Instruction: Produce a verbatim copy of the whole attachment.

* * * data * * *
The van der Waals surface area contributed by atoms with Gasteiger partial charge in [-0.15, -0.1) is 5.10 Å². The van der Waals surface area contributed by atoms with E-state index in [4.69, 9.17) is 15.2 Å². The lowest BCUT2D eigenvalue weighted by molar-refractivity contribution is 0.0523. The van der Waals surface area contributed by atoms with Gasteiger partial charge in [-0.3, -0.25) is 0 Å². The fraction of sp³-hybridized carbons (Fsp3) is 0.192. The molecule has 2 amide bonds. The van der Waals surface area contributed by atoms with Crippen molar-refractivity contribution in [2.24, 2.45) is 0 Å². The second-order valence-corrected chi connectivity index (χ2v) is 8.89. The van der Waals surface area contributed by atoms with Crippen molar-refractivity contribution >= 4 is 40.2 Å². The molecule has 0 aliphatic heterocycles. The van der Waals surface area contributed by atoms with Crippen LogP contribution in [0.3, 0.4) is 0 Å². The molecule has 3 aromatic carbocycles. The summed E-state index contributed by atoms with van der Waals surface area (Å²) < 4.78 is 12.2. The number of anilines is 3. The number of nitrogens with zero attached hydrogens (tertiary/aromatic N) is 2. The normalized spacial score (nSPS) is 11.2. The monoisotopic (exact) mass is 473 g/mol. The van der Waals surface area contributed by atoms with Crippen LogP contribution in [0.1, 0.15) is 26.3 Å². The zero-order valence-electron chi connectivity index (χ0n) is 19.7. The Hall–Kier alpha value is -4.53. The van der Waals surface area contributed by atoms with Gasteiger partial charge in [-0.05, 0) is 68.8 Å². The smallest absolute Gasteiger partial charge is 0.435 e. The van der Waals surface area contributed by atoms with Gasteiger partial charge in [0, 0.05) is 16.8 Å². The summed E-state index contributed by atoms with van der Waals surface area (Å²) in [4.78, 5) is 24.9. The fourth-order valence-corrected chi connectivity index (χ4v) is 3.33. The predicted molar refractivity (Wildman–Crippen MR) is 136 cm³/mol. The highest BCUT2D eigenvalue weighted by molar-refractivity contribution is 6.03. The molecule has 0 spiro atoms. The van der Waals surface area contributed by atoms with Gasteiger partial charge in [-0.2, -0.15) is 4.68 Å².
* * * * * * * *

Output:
The van der Waals surface area contributed by atoms with Gasteiger partial charge in [-0.15, -0.1) is 5.10 Å². The van der Waals surface area contributed by atoms with E-state index in [4.69, 9.17) is 15.2 Å². The lowest BCUT2D eigenvalue weighted by molar-refractivity contribution is 0.0523. The van der Waals surface area contributed by atoms with Gasteiger partial charge in [-0.3, -0.25) is 0 Å². The fraction of sp³-hybridized carbons (Fsp3) is 0.192. The molecule has 2 amide bonds. The van der Waals surface area contributed by atoms with Crippen molar-refractivity contribution in [2.24, 2.45) is 0 Å². The second-order valence-corrected chi connectivity index (χ2v) is 8.89. The van der Waals surface area contributed by atoms with Crippen molar-refractivity contribution >= 4 is 40.2 Å². The molecule has 0 aliphatic heterocycles. The van der Waals surface area contributed by atoms with Crippen LogP contribution in [0.3, 0.4) is 0 Å². The molecule has 3 aromatic carbocycles. The summed E-state index contributed by atoms with van der Waals surface area (Å²) < 4.78 is 12.2. The number of anilines is 3. The number of nitrogens with zero attached hydrogens (tertiary/aromatic N) is 2. The normalized spacial score (nSPS) is 11.2. The monoisotopic (exact) mass is 473 g/mol. The van der Waals surface area contributed by atoms with Crippen LogP contribution in [0.1, 0.15) is 26.3 Å². The zero-order valence-electron chi connectivity index (χ0n) is 19.7. The Hall–Kier alpha value is -4.53. The van der Waals surface area contributed by atoms with Gasteiger partial charge in [-0.05, 0) is 68.8 Å². The smallest absolute Gasteiger partial charge is 0.435 e. The van der Waals surface area contributed by atoms with Gasteiger partial charge in [0, 0.05) is 16.8 Å². The summed E-state index contributed by atoms with van der Waals surface area (Å²) in [4.78, 5) is 24.9. The fourth-order valence-corrected chi connectivity index (χ4v) is 3.33. The predicted molar refractivity (Wildman–Crippen MR) is 136 cm³/mol. The highest BCUT2D eigenvalue weighted by molar-refractivity contribution is 6.03. The molecule has 0 spiro atoms. The van der Waals surface area contributed by atoms with Gasteiger partial charge in [-0.2, -0.15) is 4.68 Å².